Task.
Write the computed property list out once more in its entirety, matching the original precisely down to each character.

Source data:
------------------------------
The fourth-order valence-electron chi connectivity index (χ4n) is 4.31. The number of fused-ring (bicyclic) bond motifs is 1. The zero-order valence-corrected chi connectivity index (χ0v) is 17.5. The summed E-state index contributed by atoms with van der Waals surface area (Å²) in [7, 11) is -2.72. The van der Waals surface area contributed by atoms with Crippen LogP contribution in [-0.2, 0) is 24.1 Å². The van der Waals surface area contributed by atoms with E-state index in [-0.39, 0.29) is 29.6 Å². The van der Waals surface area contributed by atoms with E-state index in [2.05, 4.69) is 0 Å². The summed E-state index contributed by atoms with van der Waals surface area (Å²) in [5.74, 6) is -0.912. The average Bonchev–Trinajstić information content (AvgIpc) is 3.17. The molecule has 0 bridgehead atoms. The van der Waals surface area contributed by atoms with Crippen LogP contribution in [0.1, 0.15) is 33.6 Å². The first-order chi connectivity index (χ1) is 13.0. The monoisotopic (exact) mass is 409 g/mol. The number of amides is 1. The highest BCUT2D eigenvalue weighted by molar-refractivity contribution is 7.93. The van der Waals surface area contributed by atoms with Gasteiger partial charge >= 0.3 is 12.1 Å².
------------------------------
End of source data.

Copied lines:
The fourth-order valence-electron chi connectivity index (χ4n) is 4.31. The number of fused-ring (bicyclic) bond motifs is 1. The zero-order valence-corrected chi connectivity index (χ0v) is 17.5. The summed E-state index contributed by atoms with van der Waals surface area (Å²) in [7, 11) is -2.72. The van der Waals surface area contributed by atoms with Crippen LogP contribution in [-0.2, 0) is 24.1 Å². The van der Waals surface area contributed by atoms with E-state index in [-0.39, 0.29) is 29.6 Å². The van der Waals surface area contributed by atoms with E-state index in [2.05, 4.69) is 0 Å². The summed E-state index contributed by atoms with van der Waals surface area (Å²) in [5.74, 6) is -0.912. The average Bonchev–Trinajstić information content (AvgIpc) is 3.17. The molecule has 0 bridgehead atoms. The van der Waals surface area contributed by atoms with Crippen LogP contribution in [0.1, 0.15) is 33.6 Å². The first-order chi connectivity index (χ1) is 13.0. The monoisotopic (exact) mass is 409 g/mol. The number of amides is 1. The highest BCUT2D eigenvalue weighted by molar-refractivity contribution is 7.93. The van der Waals surface area contributed by atoms with Gasteiger partial charge >= 0.3 is 12.1 Å².